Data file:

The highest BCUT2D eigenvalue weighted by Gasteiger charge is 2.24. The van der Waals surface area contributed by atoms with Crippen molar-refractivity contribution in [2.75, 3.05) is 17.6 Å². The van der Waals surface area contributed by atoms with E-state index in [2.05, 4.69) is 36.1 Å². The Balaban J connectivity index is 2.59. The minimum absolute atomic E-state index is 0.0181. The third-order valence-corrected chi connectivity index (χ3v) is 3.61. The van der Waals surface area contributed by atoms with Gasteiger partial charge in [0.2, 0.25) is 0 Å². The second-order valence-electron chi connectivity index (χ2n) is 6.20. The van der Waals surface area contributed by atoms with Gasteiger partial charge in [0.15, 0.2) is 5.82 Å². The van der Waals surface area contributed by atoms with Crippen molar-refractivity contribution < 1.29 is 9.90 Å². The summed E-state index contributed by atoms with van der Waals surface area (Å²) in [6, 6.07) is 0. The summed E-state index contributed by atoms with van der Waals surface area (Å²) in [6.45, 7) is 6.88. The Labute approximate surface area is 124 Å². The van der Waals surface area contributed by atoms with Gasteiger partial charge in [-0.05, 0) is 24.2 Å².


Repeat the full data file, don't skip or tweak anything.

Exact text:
The highest BCUT2D eigenvalue weighted by Gasteiger charge is 2.24. The van der Waals surface area contributed by atoms with Crippen molar-refractivity contribution in [2.75, 3.05) is 17.6 Å². The van der Waals surface area contributed by atoms with E-state index in [2.05, 4.69) is 36.1 Å². The Balaban J connectivity index is 2.59. The minimum absolute atomic E-state index is 0.0181. The third-order valence-corrected chi connectivity index (χ3v) is 3.61. The van der Waals surface area contributed by atoms with Gasteiger partial charge in [0.2, 0.25) is 0 Å². The second-order valence-electron chi connectivity index (χ2n) is 6.20. The van der Waals surface area contributed by atoms with Gasteiger partial charge in [0.15, 0.2) is 5.82 Å². The van der Waals surface area contributed by atoms with Crippen molar-refractivity contribution < 1.29 is 9.90 Å². The summed E-state index contributed by atoms with van der Waals surface area (Å²) in [6, 6.07) is 0. The summed E-state index contributed by atoms with van der Waals surface area (Å²) in [6.45, 7) is 6.88. The Labute approximate surface area is 124 Å². The van der Waals surface area contributed by atoms with Gasteiger partial charge in [-0.05, 0) is 24.2 Å².